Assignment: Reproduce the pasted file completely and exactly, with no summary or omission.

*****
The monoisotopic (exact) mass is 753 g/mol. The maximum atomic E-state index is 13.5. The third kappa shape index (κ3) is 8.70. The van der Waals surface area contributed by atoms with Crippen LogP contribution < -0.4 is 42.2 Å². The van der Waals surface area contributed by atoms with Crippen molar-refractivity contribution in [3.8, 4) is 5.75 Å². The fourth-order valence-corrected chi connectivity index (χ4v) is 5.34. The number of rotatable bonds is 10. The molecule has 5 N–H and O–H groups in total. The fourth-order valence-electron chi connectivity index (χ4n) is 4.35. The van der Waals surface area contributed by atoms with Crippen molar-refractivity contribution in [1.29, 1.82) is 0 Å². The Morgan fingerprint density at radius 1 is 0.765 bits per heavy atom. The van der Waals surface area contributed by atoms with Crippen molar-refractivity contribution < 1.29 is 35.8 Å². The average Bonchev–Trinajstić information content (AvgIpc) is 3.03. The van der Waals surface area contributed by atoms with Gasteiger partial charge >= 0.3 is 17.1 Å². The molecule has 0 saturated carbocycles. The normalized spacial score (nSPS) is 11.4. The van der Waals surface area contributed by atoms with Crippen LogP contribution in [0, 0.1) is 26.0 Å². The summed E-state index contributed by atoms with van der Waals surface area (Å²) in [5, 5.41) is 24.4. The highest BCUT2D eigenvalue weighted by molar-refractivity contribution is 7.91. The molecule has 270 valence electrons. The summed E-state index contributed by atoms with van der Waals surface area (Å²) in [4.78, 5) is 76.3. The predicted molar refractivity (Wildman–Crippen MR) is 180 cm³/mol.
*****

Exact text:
The monoisotopic (exact) mass is 753 g/mol. The maximum atomic E-state index is 13.5. The third kappa shape index (κ3) is 8.70. The van der Waals surface area contributed by atoms with Crippen LogP contribution < -0.4 is 42.2 Å². The van der Waals surface area contributed by atoms with Crippen molar-refractivity contribution in [3.8, 4) is 5.75 Å². The fourth-order valence-corrected chi connectivity index (χ4v) is 5.34. The number of rotatable bonds is 10. The molecule has 5 N–H and O–H groups in total. The fourth-order valence-electron chi connectivity index (χ4n) is 4.35. The van der Waals surface area contributed by atoms with Crippen molar-refractivity contribution in [1.29, 1.82) is 0 Å². The Morgan fingerprint density at radius 1 is 0.765 bits per heavy atom. The van der Waals surface area contributed by atoms with Crippen molar-refractivity contribution < 1.29 is 35.8 Å². The average Bonchev–Trinajstić information content (AvgIpc) is 3.03. The van der Waals surface area contributed by atoms with Gasteiger partial charge >= 0.3 is 17.1 Å². The molecule has 0 saturated carbocycles. The normalized spacial score (nSPS) is 11.4. The van der Waals surface area contributed by atoms with Crippen LogP contribution in [0, 0.1) is 26.0 Å². The summed E-state index contributed by atoms with van der Waals surface area (Å²) in [5, 5.41) is 24.4. The highest BCUT2D eigenvalue weighted by molar-refractivity contribution is 7.91. The molecule has 270 valence electrons. The summed E-state index contributed by atoms with van der Waals surface area (Å²) in [4.78, 5) is 76.3. The predicted molar refractivity (Wildman–Crippen MR) is 180 cm³/mol.